U.S. Energy Information Administration - EIA - Independent Statistics and Analysis
Today in Energy
The number of countries receiving exported U.S. crude oil has risen since the removal of restrictions on exporting U.S. crude oil in December 2015. U.S. crude oil exports have occurred despite relatively small price spreads between international crude oils and domestic crude oils, as well as other factors that should reduce crude oil exports such as falling U.S. crude oil production and added cargo export costs.
Based on the latest available data, U.S. crude oil exports averaged 501,000 barrels per day (b/d) in the first five months of 2016, 43,000 b/d (9%) more than the full-year 2015 daily average. U.S. exports of crude oil had already increased significantly before the lifting of crude oil export restrictions. These exports were mostly to Canada, which was excluded from the previous restrictions. From 2000 to 2013, U.S. exports rarely surpassed 100,000 b/d. By 2015, the United States was exporting 422,000 b/d to Canada and a total of 26,000 b/d to five other countries.
In recent years, crude oil exports to destinations other than Canada were often re-exported volumes of foreign crude oil or cargoes of Alaskan crude oil, which were both exempt from export restrictions. As discussed in the August 10 This Week in Petroleum, the number and variety of destinations for U.S. crude oil exports has increased since the lifting of restrictions. So far in 2016, U.S. crude oil has been exported to 16 different nations, totaling 501,000 b/d.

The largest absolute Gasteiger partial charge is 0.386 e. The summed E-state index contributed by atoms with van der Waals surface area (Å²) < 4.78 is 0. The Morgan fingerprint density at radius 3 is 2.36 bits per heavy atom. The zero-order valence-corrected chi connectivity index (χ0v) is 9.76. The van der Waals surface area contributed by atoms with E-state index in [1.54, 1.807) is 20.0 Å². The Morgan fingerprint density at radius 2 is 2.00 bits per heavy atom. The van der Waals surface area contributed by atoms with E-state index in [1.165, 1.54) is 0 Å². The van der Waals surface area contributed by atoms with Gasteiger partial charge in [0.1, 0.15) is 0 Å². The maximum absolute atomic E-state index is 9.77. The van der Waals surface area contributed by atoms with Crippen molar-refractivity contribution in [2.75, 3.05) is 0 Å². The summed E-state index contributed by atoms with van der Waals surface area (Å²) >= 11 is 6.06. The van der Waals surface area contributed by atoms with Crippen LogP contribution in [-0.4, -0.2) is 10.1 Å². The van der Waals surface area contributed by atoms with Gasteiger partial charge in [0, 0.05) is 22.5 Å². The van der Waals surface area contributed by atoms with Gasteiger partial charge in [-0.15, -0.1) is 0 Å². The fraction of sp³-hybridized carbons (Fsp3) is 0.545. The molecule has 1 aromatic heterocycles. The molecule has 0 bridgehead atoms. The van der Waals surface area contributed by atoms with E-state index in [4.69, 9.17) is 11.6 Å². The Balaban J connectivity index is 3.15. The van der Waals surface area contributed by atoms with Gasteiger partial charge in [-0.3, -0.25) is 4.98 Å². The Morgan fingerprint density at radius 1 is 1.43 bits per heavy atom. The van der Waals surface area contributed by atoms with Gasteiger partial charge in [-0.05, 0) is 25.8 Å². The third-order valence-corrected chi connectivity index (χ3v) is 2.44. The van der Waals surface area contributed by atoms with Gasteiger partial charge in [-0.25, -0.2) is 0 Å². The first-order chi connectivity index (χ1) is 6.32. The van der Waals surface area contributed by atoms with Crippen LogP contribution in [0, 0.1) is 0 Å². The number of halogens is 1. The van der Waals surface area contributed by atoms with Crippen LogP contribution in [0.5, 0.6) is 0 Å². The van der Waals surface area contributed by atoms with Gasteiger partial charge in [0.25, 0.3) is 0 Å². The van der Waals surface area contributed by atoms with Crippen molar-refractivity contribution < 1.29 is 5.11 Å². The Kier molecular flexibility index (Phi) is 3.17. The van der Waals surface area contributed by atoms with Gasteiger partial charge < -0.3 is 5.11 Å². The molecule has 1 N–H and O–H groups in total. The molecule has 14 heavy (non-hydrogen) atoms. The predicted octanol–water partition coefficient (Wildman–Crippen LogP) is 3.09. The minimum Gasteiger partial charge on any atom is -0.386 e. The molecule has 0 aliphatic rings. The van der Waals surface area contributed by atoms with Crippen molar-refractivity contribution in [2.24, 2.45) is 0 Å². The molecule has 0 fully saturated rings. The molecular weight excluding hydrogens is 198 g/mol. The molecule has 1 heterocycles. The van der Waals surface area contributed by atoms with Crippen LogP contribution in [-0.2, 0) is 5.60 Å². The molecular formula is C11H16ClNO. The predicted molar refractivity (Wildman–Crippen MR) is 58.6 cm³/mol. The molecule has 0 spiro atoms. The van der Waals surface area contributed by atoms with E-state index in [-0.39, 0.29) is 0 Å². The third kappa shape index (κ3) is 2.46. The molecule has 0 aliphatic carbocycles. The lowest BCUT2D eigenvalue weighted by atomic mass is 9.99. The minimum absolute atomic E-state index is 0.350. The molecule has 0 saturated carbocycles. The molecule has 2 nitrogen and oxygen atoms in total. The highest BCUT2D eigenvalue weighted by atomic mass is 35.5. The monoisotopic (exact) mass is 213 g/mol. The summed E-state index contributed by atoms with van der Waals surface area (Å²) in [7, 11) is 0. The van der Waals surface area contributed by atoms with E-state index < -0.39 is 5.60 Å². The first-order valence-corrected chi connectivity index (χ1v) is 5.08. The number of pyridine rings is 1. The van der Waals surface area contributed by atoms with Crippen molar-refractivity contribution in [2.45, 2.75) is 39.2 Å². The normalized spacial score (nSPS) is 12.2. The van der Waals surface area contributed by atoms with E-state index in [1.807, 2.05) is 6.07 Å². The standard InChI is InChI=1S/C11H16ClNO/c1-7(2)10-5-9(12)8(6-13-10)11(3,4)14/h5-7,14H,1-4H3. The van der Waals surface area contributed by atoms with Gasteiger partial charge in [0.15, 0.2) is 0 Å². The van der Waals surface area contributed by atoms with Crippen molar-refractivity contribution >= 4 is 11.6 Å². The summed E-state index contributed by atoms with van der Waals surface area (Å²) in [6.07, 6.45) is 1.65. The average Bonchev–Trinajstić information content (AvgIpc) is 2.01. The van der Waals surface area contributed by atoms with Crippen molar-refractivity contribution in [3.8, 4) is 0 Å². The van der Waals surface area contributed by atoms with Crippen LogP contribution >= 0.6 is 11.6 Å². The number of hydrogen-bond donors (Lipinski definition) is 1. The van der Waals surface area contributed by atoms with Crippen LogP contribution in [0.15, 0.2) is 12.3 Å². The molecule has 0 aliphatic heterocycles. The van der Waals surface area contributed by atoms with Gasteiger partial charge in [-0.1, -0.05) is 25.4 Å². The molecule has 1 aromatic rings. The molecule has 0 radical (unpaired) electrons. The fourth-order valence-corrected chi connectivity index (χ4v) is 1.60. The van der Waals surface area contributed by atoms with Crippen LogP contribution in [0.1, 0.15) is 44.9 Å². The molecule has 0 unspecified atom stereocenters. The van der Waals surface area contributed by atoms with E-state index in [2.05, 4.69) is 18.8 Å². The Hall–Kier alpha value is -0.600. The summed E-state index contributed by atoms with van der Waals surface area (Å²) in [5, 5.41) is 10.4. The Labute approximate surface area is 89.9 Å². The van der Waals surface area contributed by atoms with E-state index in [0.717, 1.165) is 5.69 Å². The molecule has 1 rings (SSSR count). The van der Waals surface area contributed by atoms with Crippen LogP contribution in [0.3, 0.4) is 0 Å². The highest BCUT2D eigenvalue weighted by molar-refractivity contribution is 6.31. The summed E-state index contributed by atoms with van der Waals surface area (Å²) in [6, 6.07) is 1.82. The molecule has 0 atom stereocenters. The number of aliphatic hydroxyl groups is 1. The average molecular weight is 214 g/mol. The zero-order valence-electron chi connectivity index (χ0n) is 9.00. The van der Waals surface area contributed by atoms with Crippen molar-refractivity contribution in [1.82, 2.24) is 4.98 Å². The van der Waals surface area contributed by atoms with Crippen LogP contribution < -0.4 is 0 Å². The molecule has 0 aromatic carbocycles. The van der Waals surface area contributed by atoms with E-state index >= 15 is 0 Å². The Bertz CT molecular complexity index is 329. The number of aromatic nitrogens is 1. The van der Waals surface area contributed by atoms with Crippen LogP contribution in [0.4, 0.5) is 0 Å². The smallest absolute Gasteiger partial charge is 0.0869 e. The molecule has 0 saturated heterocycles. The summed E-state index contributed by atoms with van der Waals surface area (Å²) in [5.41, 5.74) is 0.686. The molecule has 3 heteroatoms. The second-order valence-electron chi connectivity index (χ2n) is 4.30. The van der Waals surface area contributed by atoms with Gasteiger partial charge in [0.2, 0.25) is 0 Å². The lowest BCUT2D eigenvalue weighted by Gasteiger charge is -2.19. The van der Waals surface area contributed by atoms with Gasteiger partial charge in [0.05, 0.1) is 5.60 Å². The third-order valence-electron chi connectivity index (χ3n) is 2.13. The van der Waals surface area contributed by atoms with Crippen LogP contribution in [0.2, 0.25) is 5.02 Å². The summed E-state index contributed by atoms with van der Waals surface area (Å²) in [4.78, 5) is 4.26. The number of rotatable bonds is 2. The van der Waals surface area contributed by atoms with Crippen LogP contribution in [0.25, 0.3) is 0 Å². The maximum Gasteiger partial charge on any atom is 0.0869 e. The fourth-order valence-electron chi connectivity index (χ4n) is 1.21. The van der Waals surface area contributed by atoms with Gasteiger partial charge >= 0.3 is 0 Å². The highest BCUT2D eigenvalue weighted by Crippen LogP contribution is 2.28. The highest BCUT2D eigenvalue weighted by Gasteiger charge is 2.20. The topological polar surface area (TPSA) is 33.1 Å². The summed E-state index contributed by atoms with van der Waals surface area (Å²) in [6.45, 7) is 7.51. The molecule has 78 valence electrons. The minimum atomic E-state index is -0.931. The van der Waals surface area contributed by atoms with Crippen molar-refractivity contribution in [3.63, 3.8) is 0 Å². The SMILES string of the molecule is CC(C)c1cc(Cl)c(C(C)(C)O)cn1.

U.S. crude oil exports to countries other than Canada have surpassed exports to Canada in two months in 2016. In March, total crude oil exports to countries other than Canada reached 259,000 b/d, or 10,000 b/d more than crude oil exports to Canada. In May, total U.S. crude oil exports to countries other than Canada reached 354,000 b/d, 46,000 b/d more than crude oil exports to Canada.
Other than Canada, the largest and most consistent U.S. crude oil export destination for the first five months of 2016 has been Curacao, an island nation located in the Caribbean Sea north of Venezuela. U.S. crude oil exports to Curacao averaged 54,000 b/d through May. Petróleos de Venezuela (PDVSA), the state-owned oil company of Venezuela, operates the 330,000 b/d Isla refinery on Curacao, as well as crude and petroleum product storage facilities on the island. Trade press reports indicate that U.S. crude oil exports to Curacao are likely being used as diluent, where a light (less dense) U.S. crude oil is blended with a heavy Venezuelan crude oil, for either processing at the Isla refinery or for re-export to PDVSA customers.
Continued increases in U.S. crude oil exports will likely depend on increases in U.S. crude oil production and significantly wider price differences between domestic and international crude oils, neither of which are projected in EIA's August Short-Term Energy Outlook. More information about U.S. crude oil exports and the factors that affect U.S. crude oil trade is included in the August 10 This Week in Petroleum.
Principal contributor: Mason Hamilton